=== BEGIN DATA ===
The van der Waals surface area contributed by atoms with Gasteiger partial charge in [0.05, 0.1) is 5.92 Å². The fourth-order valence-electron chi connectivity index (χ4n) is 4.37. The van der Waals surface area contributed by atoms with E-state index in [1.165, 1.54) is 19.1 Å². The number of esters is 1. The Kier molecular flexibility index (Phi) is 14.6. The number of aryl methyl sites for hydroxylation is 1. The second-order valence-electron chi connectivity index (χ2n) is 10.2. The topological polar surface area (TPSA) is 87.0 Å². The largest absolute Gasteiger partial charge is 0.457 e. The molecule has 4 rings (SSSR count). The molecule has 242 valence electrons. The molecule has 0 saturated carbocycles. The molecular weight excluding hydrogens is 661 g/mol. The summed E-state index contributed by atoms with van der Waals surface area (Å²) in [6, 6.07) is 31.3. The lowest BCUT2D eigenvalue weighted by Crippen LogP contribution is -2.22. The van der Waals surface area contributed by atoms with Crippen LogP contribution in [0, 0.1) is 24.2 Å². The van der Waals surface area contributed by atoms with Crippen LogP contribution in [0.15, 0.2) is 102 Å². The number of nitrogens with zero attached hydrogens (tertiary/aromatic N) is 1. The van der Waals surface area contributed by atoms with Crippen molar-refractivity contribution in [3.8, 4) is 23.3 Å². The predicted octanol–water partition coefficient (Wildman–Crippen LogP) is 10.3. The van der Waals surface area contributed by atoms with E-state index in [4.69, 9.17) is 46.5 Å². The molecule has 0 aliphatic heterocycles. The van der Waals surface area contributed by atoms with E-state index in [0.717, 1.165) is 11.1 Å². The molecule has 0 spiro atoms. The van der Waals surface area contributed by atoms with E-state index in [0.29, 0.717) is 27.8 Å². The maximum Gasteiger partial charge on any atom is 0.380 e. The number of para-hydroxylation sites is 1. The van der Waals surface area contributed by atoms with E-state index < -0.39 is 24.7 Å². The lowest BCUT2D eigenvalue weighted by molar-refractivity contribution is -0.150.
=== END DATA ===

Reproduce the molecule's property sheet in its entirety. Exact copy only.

The van der Waals surface area contributed by atoms with Gasteiger partial charge in [0.05, 0.1) is 5.92 Å². The fourth-order valence-electron chi connectivity index (χ4n) is 4.37. The van der Waals surface area contributed by atoms with E-state index in [1.165, 1.54) is 19.1 Å². The number of esters is 1. The Kier molecular flexibility index (Phi) is 14.6. The number of aryl methyl sites for hydroxylation is 1. The second-order valence-electron chi connectivity index (χ2n) is 10.2. The topological polar surface area (TPSA) is 87.0 Å². The largest absolute Gasteiger partial charge is 0.457 e. The molecule has 4 rings (SSSR count). The molecule has 242 valence electrons. The molecule has 0 saturated carbocycles. The molecular weight excluding hydrogens is 661 g/mol. The summed E-state index contributed by atoms with van der Waals surface area (Å²) in [6, 6.07) is 31.3. The lowest BCUT2D eigenvalue weighted by Crippen LogP contribution is -2.22. The van der Waals surface area contributed by atoms with Crippen LogP contribution in [0, 0.1) is 24.2 Å². The van der Waals surface area contributed by atoms with Crippen LogP contribution in [0.15, 0.2) is 102 Å². The number of nitrogens with zero attached hydrogens (tertiary/aromatic N) is 1. The van der Waals surface area contributed by atoms with Crippen molar-refractivity contribution in [3.8, 4) is 23.3 Å². The predicted octanol–water partition coefficient (Wildman–Crippen LogP) is 10.3. The van der Waals surface area contributed by atoms with E-state index in [4.69, 9.17) is 46.5 Å². The molecule has 0 aliphatic heterocycles. The van der Waals surface area contributed by atoms with E-state index in [0.717, 1.165) is 11.1 Å². The molecule has 0 spiro atoms. The van der Waals surface area contributed by atoms with E-state index in [0.29, 0.717) is 27.8 Å². The maximum Gasteiger partial charge on any atom is 0.380 e. The number of para-hydroxylation sites is 1. The van der Waals surface area contributed by atoms with E-state index < -0.39 is 24.7 Å². The lowest BCUT2D eigenvalue weighted by molar-refractivity contribution is -0.150.